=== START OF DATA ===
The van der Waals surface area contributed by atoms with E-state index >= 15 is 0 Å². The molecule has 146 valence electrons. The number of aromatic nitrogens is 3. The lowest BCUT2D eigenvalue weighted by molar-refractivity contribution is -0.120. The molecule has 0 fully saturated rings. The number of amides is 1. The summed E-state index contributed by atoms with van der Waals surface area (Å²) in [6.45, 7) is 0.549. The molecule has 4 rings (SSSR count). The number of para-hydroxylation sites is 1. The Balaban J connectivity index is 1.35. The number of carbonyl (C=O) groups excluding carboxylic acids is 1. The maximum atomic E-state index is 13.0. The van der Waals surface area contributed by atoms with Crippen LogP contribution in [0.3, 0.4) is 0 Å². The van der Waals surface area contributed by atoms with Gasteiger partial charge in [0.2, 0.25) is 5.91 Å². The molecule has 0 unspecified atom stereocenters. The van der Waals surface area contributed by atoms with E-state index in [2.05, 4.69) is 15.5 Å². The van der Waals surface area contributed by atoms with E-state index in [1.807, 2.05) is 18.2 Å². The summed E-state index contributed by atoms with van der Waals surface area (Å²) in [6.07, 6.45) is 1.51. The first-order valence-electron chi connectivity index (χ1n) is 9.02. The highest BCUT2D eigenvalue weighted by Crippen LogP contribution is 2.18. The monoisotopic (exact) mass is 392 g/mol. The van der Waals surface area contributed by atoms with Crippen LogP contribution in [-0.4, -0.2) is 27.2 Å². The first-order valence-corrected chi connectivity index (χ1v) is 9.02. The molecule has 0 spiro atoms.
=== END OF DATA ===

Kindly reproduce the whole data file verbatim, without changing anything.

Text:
The van der Waals surface area contributed by atoms with E-state index >= 15 is 0 Å². The molecule has 146 valence electrons. The number of aromatic nitrogens is 3. The lowest BCUT2D eigenvalue weighted by molar-refractivity contribution is -0.120. The molecule has 0 fully saturated rings. The number of amides is 1. The summed E-state index contributed by atoms with van der Waals surface area (Å²) in [6.45, 7) is 0.549. The molecule has 4 rings (SSSR count). The number of para-hydroxylation sites is 1. The Balaban J connectivity index is 1.35. The number of carbonyl (C=O) groups excluding carboxylic acids is 1. The maximum atomic E-state index is 13.0. The van der Waals surface area contributed by atoms with Crippen LogP contribution in [0.3, 0.4) is 0 Å². The van der Waals surface area contributed by atoms with Gasteiger partial charge in [0.2, 0.25) is 5.91 Å². The molecule has 0 unspecified atom stereocenters. The van der Waals surface area contributed by atoms with E-state index in [2.05, 4.69) is 15.5 Å². The van der Waals surface area contributed by atoms with E-state index in [1.807, 2.05) is 18.2 Å². The summed E-state index contributed by atoms with van der Waals surface area (Å²) in [6.07, 6.45) is 1.51. The first-order valence-electron chi connectivity index (χ1n) is 9.02. The highest BCUT2D eigenvalue weighted by Crippen LogP contribution is 2.18. The monoisotopic (exact) mass is 392 g/mol. The van der Waals surface area contributed by atoms with Crippen LogP contribution in [-0.4, -0.2) is 27.2 Å². The first-order valence-corrected chi connectivity index (χ1v) is 9.02. The molecule has 0 spiro atoms.